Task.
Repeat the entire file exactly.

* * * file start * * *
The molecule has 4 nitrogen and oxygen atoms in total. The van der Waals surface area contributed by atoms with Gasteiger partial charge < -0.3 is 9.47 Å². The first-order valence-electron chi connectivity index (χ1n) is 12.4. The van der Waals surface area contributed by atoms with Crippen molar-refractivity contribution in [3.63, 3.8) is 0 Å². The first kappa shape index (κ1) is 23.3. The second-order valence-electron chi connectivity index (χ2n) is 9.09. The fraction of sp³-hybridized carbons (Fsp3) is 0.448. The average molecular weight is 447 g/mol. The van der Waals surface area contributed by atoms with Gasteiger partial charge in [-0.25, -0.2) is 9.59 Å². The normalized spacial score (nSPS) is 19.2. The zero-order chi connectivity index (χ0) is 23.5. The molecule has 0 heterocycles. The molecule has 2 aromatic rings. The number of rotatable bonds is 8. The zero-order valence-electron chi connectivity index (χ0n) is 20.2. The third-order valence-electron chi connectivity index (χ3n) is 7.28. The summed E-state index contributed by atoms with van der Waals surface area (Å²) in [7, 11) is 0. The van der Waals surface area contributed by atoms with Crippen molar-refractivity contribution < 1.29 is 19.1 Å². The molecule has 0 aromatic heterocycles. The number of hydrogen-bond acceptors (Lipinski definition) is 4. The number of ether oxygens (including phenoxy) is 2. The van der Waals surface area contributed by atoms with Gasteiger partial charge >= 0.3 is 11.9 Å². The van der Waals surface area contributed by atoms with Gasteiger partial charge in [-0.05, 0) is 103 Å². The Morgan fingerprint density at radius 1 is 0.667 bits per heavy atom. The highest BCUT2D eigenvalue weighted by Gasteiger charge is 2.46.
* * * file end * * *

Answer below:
The molecule has 4 nitrogen and oxygen atoms in total. The van der Waals surface area contributed by atoms with Gasteiger partial charge < -0.3 is 9.47 Å². The first-order valence-electron chi connectivity index (χ1n) is 12.4. The van der Waals surface area contributed by atoms with Crippen molar-refractivity contribution in [3.63, 3.8) is 0 Å². The first kappa shape index (κ1) is 23.3. The second-order valence-electron chi connectivity index (χ2n) is 9.09. The fraction of sp³-hybridized carbons (Fsp3) is 0.448. The average molecular weight is 447 g/mol. The van der Waals surface area contributed by atoms with Gasteiger partial charge in [-0.25, -0.2) is 9.59 Å². The normalized spacial score (nSPS) is 19.2. The zero-order chi connectivity index (χ0) is 23.5. The molecule has 0 heterocycles. The molecule has 2 aromatic rings. The number of rotatable bonds is 8. The zero-order valence-electron chi connectivity index (χ0n) is 20.2. The third-order valence-electron chi connectivity index (χ3n) is 7.28. The summed E-state index contributed by atoms with van der Waals surface area (Å²) in [7, 11) is 0. The van der Waals surface area contributed by atoms with Crippen molar-refractivity contribution < 1.29 is 19.1 Å². The molecule has 0 aromatic heterocycles. The number of hydrogen-bond acceptors (Lipinski definition) is 4. The number of ether oxygens (including phenoxy) is 2. The van der Waals surface area contributed by atoms with Gasteiger partial charge >= 0.3 is 11.9 Å². The van der Waals surface area contributed by atoms with Gasteiger partial charge in [-0.05, 0) is 103 Å². The Morgan fingerprint density at radius 1 is 0.667 bits per heavy atom. The highest BCUT2D eigenvalue weighted by Gasteiger charge is 2.46.